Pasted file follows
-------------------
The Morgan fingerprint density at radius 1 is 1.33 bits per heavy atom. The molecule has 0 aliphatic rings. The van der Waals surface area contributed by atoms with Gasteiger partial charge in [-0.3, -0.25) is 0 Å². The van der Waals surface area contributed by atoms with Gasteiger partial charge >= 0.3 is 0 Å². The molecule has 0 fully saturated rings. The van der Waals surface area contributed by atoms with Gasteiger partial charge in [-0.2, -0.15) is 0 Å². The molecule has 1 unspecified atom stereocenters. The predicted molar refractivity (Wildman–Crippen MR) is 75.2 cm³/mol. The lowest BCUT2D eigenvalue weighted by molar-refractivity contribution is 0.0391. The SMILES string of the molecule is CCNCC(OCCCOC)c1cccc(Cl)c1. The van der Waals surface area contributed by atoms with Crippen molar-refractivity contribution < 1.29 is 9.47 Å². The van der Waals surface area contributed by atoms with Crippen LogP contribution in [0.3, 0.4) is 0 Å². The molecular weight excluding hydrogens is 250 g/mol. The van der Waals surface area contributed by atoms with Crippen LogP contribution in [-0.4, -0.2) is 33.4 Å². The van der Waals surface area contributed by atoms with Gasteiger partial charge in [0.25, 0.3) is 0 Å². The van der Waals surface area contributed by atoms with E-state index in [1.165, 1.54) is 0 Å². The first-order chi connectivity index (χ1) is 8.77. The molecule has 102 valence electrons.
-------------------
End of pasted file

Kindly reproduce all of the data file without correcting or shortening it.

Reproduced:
The Morgan fingerprint density at radius 1 is 1.33 bits per heavy atom. The molecule has 0 aliphatic rings. The van der Waals surface area contributed by atoms with Gasteiger partial charge in [-0.3, -0.25) is 0 Å². The van der Waals surface area contributed by atoms with Gasteiger partial charge >= 0.3 is 0 Å². The molecule has 0 fully saturated rings. The van der Waals surface area contributed by atoms with Gasteiger partial charge in [-0.2, -0.15) is 0 Å². The molecule has 1 unspecified atom stereocenters. The predicted molar refractivity (Wildman–Crippen MR) is 75.2 cm³/mol. The lowest BCUT2D eigenvalue weighted by molar-refractivity contribution is 0.0391. The SMILES string of the molecule is CCNCC(OCCCOC)c1cccc(Cl)c1. The van der Waals surface area contributed by atoms with Crippen molar-refractivity contribution < 1.29 is 9.47 Å². The van der Waals surface area contributed by atoms with Crippen LogP contribution in [0.3, 0.4) is 0 Å². The molecular weight excluding hydrogens is 250 g/mol. The van der Waals surface area contributed by atoms with Crippen LogP contribution in [-0.4, -0.2) is 33.4 Å². The van der Waals surface area contributed by atoms with Gasteiger partial charge in [0.25, 0.3) is 0 Å². The van der Waals surface area contributed by atoms with E-state index in [1.165, 1.54) is 0 Å². The first-order chi connectivity index (χ1) is 8.77. The molecule has 102 valence electrons.